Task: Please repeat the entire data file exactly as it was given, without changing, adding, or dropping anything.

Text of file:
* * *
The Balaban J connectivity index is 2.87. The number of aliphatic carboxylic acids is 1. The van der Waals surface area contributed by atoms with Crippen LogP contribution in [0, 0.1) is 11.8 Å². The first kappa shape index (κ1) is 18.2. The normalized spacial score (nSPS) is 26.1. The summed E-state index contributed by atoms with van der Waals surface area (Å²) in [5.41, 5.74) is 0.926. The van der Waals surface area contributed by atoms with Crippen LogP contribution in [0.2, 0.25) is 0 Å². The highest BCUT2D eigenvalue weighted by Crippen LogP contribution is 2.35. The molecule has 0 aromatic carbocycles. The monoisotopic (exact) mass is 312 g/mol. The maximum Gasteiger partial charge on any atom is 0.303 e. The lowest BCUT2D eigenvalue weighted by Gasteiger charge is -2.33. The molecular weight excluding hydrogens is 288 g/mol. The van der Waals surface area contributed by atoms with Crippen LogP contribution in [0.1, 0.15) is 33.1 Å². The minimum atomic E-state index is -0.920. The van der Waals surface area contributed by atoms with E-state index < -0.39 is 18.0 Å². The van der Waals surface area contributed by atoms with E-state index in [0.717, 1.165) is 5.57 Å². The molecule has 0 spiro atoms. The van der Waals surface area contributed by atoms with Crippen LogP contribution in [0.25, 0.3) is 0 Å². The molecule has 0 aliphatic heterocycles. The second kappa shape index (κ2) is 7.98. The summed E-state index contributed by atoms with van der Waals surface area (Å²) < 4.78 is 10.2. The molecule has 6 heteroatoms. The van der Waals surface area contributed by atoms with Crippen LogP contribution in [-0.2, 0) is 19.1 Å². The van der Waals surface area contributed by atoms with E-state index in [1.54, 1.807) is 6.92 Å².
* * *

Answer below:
The Balaban J connectivity index is 2.87. The number of aliphatic carboxylic acids is 1. The van der Waals surface area contributed by atoms with Crippen LogP contribution in [0, 0.1) is 11.8 Å². The first kappa shape index (κ1) is 18.2. The normalized spacial score (nSPS) is 26.1. The summed E-state index contributed by atoms with van der Waals surface area (Å²) in [5.41, 5.74) is 0.926. The van der Waals surface area contributed by atoms with Crippen LogP contribution in [0.2, 0.25) is 0 Å². The highest BCUT2D eigenvalue weighted by Crippen LogP contribution is 2.35. The molecule has 0 aromatic carbocycles. The monoisotopic (exact) mass is 312 g/mol. The maximum Gasteiger partial charge on any atom is 0.303 e. The lowest BCUT2D eigenvalue weighted by Gasteiger charge is -2.33. The molecular weight excluding hydrogens is 288 g/mol. The van der Waals surface area contributed by atoms with Crippen LogP contribution in [0.1, 0.15) is 33.1 Å². The minimum atomic E-state index is -0.920. The van der Waals surface area contributed by atoms with E-state index < -0.39 is 18.0 Å². The van der Waals surface area contributed by atoms with E-state index in [0.717, 1.165) is 5.57 Å². The molecule has 0 spiro atoms. The van der Waals surface area contributed by atoms with Crippen LogP contribution in [0.25, 0.3) is 0 Å². The molecule has 0 aliphatic heterocycles. The second kappa shape index (κ2) is 7.98. The summed E-state index contributed by atoms with van der Waals surface area (Å²) < 4.78 is 10.2. The molecule has 6 heteroatoms. The van der Waals surface area contributed by atoms with Crippen LogP contribution in [-0.2, 0) is 19.1 Å². The van der Waals surface area contributed by atoms with E-state index in [1.54, 1.807) is 6.92 Å².